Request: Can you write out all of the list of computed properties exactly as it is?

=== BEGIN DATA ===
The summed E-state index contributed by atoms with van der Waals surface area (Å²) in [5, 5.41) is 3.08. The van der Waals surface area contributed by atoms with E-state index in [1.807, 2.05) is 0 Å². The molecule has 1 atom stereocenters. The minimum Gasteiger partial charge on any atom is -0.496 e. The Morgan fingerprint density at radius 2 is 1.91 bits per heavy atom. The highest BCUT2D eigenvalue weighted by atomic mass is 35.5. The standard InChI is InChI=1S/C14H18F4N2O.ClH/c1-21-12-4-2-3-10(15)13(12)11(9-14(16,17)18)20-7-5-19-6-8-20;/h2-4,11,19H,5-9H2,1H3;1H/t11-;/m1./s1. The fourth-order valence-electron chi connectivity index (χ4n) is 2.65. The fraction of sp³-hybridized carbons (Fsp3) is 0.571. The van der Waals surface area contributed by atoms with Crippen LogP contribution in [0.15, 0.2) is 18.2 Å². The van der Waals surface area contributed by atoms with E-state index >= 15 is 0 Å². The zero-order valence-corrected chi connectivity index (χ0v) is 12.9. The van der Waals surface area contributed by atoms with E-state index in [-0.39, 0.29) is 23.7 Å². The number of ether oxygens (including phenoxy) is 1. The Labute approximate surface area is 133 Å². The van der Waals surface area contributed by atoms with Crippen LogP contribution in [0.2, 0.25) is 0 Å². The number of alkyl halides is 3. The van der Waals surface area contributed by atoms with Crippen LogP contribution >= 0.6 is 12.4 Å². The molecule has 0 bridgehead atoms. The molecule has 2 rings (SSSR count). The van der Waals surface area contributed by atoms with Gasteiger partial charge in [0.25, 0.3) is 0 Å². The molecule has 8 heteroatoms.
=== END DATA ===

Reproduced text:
The summed E-state index contributed by atoms with van der Waals surface area (Å²) in [5, 5.41) is 3.08. The van der Waals surface area contributed by atoms with E-state index in [1.807, 2.05) is 0 Å². The molecule has 1 atom stereocenters. The minimum Gasteiger partial charge on any atom is -0.496 e. The Morgan fingerprint density at radius 2 is 1.91 bits per heavy atom. The highest BCUT2D eigenvalue weighted by atomic mass is 35.5. The standard InChI is InChI=1S/C14H18F4N2O.ClH/c1-21-12-4-2-3-10(15)13(12)11(9-14(16,17)18)20-7-5-19-6-8-20;/h2-4,11,19H,5-9H2,1H3;1H/t11-;/m1./s1. The fourth-order valence-electron chi connectivity index (χ4n) is 2.65. The fraction of sp³-hybridized carbons (Fsp3) is 0.571. The van der Waals surface area contributed by atoms with Crippen LogP contribution in [0.15, 0.2) is 18.2 Å². The van der Waals surface area contributed by atoms with E-state index >= 15 is 0 Å². The zero-order valence-corrected chi connectivity index (χ0v) is 12.9. The van der Waals surface area contributed by atoms with E-state index in [-0.39, 0.29) is 23.7 Å². The number of ether oxygens (including phenoxy) is 1. The Labute approximate surface area is 133 Å². The van der Waals surface area contributed by atoms with Crippen LogP contribution in [0.2, 0.25) is 0 Å². The number of alkyl halides is 3. The van der Waals surface area contributed by atoms with Crippen LogP contribution >= 0.6 is 12.4 Å². The molecule has 0 bridgehead atoms. The molecule has 2 rings (SSSR count). The van der Waals surface area contributed by atoms with Gasteiger partial charge in [0.25, 0.3) is 0 Å². The molecule has 8 heteroatoms.